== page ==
Parents are often playing the role of caregivers to older family members as well. Here’s how you can help.
Posted in , Jul 19, 2017
Have you ever accidentally squished a sandwich by sitting on your lunch bag? I imagine that’s the pressure some people feel as they juggle raising their children while taking care of aging parents or a chronically ill spouse. What can we do to help friends or family who are struggling to manage all these responsibilities? Here are a few ideas:
1) Offer your help. And make sure it’s known that your offer is genuine, not just a polite gesture.
2) Pick up the phone and call. Sometimes caring for two generations (especially if dementia is involved) means the caregiver never has a normal adult conversation. Just hearing a pleasant voice and knowing that someone cares can make a huge difference.
3) Make clear that their conversations with you are safe. They can let off steam without being judged.
Courtney B. Vance is a celebrated actor – he just took home an Emmy for his work in The People vs. O.J. Simpson – but the star has an even more important job: caregiver. Vance’s mother suffers with ALS and the actor has been her caretaker through the long and difficult journey of her illness, but it’s his love for his wife and their strong bond that has made the responsibility of caretaking easier to bear.
Hear how the experience has brought Vance’s family closer together: http://bit.ly/2lrU4iO
Her dad had Type 2 diabetes and was scheduled for open heart surgery. He came out fine but with a change to his medication: he’d need insulin injections now, ones she had to give him. The only problem? She was terrified of needles. The experience of helping her dad with his shots drew them closer and ended up strengthening her own faith.
Read her story here: http://bit.ly/2mE7N6l
Marni's mom was always bubbly and positive, so when she got a call saying her mother wasn’t doing well, she panicked. Depression is a hidden problem for the aging but Marni never thought her outgoing, fun-loving mother would suffer from it. She decided to do something drastic and rely on her faith to help her mom find herself again.
Read her story here: http://bit.ly/2lZh8bW
Alzheimer’s had taken so much from country icon Glen Campbell…and from his wife Kim Campbell. Caring for him was the one thing Kim had left.
Read Kim's inspiring story here: http://bit.ly/2mx5e6R
Lifestyle guru and restauranteur B. Smith was diagnosed with early onset Alzheimer's at 64. See how she and her husband and business partner are fighting back.
Read the couple's moving story here: http://bit.ly/2mnfrG9
Her dad was strong and independent. He loved on his 100-acre ranch in western Oregon—God’s country, as he called it. He loved driving his truck, cooking, taking care of his beloved horse, Cotton, even digging postholes. But his stroke left him unable to walk or swallow. He could barely speak. His inspiration for getting better was returning to the place he loved. Could she help him get there?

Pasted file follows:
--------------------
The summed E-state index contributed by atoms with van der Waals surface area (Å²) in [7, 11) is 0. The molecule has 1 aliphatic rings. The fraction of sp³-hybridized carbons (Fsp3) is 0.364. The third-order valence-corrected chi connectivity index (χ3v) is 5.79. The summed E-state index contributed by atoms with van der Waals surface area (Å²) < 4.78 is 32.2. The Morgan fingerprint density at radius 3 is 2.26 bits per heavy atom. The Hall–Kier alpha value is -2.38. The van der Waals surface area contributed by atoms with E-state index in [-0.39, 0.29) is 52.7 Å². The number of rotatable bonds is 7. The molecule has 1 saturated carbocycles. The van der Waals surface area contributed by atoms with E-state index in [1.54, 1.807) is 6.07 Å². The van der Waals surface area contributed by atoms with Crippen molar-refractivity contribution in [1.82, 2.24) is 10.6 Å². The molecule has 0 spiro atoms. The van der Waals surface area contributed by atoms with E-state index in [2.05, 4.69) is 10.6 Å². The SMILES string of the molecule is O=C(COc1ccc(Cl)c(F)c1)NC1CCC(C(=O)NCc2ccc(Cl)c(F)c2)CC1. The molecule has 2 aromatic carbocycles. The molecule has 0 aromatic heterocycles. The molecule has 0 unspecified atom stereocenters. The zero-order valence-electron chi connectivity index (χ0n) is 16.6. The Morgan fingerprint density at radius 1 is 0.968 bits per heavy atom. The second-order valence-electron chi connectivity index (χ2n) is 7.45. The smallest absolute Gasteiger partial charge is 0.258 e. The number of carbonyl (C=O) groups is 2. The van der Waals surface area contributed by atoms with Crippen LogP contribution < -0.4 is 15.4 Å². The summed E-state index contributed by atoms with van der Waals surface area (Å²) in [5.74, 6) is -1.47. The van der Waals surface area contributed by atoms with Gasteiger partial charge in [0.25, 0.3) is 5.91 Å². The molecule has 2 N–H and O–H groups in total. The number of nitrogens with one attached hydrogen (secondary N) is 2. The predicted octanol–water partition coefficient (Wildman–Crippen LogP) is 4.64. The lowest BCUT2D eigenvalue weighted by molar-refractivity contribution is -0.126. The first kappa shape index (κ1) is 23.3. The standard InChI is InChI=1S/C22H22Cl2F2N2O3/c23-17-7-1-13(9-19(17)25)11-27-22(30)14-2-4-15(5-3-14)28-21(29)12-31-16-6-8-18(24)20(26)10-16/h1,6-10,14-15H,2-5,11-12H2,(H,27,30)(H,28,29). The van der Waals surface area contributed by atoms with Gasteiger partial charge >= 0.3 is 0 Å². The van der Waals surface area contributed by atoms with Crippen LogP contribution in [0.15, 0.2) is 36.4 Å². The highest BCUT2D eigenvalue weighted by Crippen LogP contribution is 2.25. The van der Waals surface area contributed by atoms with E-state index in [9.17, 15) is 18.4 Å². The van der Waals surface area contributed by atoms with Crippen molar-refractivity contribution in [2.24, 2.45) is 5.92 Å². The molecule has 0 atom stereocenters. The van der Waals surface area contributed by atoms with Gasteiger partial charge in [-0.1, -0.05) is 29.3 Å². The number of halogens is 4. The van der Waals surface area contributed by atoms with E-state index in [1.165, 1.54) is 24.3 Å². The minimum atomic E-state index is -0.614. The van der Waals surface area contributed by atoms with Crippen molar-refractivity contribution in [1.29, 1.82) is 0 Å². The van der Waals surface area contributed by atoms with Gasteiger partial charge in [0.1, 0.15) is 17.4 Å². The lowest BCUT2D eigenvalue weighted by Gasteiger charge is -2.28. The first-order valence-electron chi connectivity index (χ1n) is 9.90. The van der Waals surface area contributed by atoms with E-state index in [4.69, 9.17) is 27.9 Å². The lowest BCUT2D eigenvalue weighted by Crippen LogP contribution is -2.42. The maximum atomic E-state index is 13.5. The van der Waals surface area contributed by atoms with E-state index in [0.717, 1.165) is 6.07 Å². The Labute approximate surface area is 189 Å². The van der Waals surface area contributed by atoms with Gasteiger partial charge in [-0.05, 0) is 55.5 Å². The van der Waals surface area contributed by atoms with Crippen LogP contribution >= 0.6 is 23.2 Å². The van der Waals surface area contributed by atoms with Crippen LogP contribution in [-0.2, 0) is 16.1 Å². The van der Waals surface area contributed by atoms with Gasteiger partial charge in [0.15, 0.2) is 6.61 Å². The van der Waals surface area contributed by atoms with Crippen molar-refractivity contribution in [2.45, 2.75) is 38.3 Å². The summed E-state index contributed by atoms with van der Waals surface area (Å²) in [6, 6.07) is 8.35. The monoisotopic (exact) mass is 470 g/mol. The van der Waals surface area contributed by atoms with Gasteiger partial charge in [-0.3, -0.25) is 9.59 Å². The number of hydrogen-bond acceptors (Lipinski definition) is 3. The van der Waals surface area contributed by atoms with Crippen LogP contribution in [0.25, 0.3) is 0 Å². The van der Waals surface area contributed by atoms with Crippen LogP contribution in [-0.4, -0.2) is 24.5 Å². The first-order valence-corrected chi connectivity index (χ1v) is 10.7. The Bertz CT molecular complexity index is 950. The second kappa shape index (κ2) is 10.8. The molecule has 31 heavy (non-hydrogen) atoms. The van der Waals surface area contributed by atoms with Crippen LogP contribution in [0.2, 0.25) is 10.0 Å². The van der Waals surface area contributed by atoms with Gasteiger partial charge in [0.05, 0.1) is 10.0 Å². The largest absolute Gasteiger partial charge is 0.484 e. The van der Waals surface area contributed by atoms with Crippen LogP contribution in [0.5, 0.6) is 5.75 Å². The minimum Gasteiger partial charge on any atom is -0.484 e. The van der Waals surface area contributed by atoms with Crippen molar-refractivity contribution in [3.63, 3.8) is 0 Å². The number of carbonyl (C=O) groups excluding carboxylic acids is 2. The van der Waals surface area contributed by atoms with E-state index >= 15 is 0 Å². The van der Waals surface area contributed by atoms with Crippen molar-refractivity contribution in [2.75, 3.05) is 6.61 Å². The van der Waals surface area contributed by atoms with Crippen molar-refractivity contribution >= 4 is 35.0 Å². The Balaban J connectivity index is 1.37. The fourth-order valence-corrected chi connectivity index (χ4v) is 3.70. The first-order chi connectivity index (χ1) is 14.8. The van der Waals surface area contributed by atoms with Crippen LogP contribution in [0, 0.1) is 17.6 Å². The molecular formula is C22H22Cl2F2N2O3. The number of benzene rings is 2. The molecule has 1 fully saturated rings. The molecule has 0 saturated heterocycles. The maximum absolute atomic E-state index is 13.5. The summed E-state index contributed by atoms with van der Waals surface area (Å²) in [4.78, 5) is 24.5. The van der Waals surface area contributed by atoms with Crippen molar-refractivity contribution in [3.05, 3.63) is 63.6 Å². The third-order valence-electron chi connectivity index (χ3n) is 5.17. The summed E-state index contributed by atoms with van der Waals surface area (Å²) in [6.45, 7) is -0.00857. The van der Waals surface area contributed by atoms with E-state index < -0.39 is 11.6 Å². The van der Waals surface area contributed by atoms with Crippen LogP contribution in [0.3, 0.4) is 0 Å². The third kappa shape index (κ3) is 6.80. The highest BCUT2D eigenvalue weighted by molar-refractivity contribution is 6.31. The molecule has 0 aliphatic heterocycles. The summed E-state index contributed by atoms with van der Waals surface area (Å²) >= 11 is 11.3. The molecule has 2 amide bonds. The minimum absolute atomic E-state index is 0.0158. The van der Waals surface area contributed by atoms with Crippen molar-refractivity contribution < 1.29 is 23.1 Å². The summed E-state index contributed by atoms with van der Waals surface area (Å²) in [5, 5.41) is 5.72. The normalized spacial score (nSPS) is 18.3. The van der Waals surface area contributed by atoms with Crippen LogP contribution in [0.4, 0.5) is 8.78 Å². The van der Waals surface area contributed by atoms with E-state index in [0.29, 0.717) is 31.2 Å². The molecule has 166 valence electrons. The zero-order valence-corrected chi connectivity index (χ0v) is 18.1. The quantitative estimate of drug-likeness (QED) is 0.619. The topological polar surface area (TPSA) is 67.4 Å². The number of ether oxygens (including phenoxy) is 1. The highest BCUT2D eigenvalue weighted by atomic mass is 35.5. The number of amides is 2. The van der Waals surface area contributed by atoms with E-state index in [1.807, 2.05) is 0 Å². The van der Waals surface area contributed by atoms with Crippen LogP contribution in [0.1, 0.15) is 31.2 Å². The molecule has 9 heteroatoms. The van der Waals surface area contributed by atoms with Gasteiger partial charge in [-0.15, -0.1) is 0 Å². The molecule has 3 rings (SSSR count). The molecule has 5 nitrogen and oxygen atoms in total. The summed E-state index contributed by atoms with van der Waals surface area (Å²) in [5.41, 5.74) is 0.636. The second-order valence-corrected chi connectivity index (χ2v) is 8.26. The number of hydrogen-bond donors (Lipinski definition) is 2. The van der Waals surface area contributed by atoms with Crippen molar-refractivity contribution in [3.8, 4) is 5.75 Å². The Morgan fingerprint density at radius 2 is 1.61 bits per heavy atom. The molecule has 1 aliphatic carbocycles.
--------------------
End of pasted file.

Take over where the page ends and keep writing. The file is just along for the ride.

Read her story here: http://bit.ly/2mxbCLu
Singer Amy Grant shared her story of taking care of her dad who suffers with dementia. She says that though her father’s mind is slowly deteriorating, the family’s bond is stronger than ever and her dad’s condition has taught her a lesson in faith and hope.
Read her story here: http://bit.ly/2lhEjtM
She had been her husband’s caretaker for nearly four years but when he died, she was shocked to discover she actually missed caregiving. It gave her purpose and a renewed sense of faith. So she began volunteering at a community center in town. Now, she’s sharing her gift of taking care of others with those who need it most.
Read her story here: http://bit.ly/2lrVBpa
Married for thirty years, this couple lost themselves in caregiving for their parents and addicted son. Would they be able to find their way back to each and restore the love that brought them together so many years ago?
Read their touching story here: http://bit.ly/2m4f7eX
Her job working with seniors gave her the training she hoped she'd never need: Caring for her mother who had dementia.
Read her story here: http://bit.ly/2lZoEU5
Click on a picture to enjoy more inspiring photos and stories.
4) Let them know you’re praying for them. Ask for specific requests.
5) Fix dinner and take it to them. Bake a cake or prepare several meals they can just remove from the freezer and heat up at mealtime. Or give them some restaurant gift cards, particularly to places that will make home deliveries.
6) Come for a visit. Fold the laundry or do the dishes while you talk with your friend.
7) Offer to run errands. That will help an exhausted mom or dad or caregiver mark one thing off a long list of to-do items.
8) If it’s not a problem from a medical perspective, offer to sit with the ill family member so the caregiver can spend quality time with his or her own children. Sometimes caring for a loved one with a chronic illness means that they never have time for things like shopping with their daughters for a prom dress or attending their son’s ballgame.
9) Or find a second friend and tag-team to stay with the children and the family member who needs care. Send your friends on a date night. Caregiving can be rough on a marriage.
10) Do fun things yourself with their children. Even little ones pick up on stress and can become resentful if they feel like they’re no longer the top priority for their parents.
Be a blessing, and God will bless you as well.